Deserted medieval farmstead 420m south of Gout House Farm


Heritage Category:
Scheduled Monument
List Entry Number:
Date first listed:


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The building or site itself may lie within the boundary of more than one authority.

North Somerset (Unitary Authority)
National Grid Reference:
ST 40215 61071

Reasons for Designation

Farmsteads, normally occupied by only one or two families and comprising small groups of buildings with attached yards, gardens and enclosures, were a characteristic feature of the medieval rural landscape. They occur throughout the country, the intensity of their distribution determined by local topography and the nature of the agricultural system prevalent within the region. In some areas of dispersed settlement they were the predominant settlement form; elsewhere they existed alongside, or were components of, more nucleated settlement patterns. The sites of many farmsteads have been occupied down to the present day but others were abandoned as a result of, for example, declining economic viability, enclosure or emparkment, or epidemics like the Black Death. In the northern border areas, recurring cross-border raids and military activities also disrupted agricultural life and led to abandonments. Farmsteads are a common and long-lived monument type; the archaeological deposits on those which were abandoned are often well-preserved and provide important information on regional and national settlement patterns and farming economies, and on changes in these through time.

The deserted medieval farmstead 420m of Gout House Farm is well preserved and represents a rare survival, as such monuments are unusual in this area of Avon. Evidence recovered in the form of pottery, combined with documentary records and aerial photographs, demonstrate that archaeological remains survive from both the Roman period and from the 11th to at least the 14th century AD. Such evidence will provide an indicator of the status of the site`s occupants, their economy and the landscape in which they lived. The site`s position low in the Somerset Levels is conducive to the survival of waterlogged remains.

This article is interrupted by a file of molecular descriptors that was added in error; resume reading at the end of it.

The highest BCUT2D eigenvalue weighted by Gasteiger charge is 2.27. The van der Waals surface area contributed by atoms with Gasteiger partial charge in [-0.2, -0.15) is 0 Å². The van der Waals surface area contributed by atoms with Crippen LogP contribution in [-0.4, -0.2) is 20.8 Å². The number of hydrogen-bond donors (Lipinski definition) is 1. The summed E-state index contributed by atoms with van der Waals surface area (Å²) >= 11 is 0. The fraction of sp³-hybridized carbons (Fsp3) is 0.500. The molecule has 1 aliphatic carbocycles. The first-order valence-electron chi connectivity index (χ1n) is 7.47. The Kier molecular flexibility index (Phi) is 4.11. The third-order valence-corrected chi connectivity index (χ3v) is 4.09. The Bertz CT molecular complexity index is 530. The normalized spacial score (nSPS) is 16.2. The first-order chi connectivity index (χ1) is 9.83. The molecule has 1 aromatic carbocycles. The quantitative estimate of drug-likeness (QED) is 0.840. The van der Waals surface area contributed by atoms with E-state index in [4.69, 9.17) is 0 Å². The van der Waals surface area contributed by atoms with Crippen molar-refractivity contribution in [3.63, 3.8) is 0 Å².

The monument includes a deserted medieval farmstead situated in an area of the Levels 420m south of Gout House Farm. The farmstead, which is known as the `Bower House`, is defined by a ditch which encloses a raised island c.48m from east to west and c.30m from north to south. The surrounding ditch has been incorporated into a modern rhyne on its west side but survives as a waterfilled channel c.5m wide elsewhere. The ditch is breached by a causeway in the south-west which would have provided access to the farmstead. Early historical references to the site record it as `Bower` in 1379 and `Bowere` in 1437. The ditched enclosure is termed the `Bower House` on a tithe map of 1632 and recorded as such in a deed dated to the same year. Medieval pottery dating to between the 11th and 14th centuries AD was recovered from the site during rhyne clearance in 1976. Roman pottery has also been recovered from the site, demonstrating an earlier phase of occupation. Remains of a building within the enclosure were revealed as parch marks visible from the air during the drought of 1976. Excluded from the scheduling are the bridge providing access from the west, the farm building and underlying concrete pad situated within the north-western area of the monument, as well as all fence posts relating to the field boundaries although the ground beneath all these features is included.

MAP EXTRACT The site of the monument is shown on the attached map extract. It includes a 2 metre boundary around the archaeological features, considered to be essential for the monument's support and preservation.


The contents of this record have been generated from a legacy data system.

Legacy System number:
Legacy System:


Details of parchmarks at site,
Details of pottery recovered,
Details of Roman pottery from site,
Mention of historical references,


This monument is scheduled under the Ancient Monuments and Archaeological Areas Act 1979 as amended as it appears to the Secretary of State to be of national importance. This entry is a copy, the original is held by the Department for Digital, Culture, Media and Sport.

End of official listing

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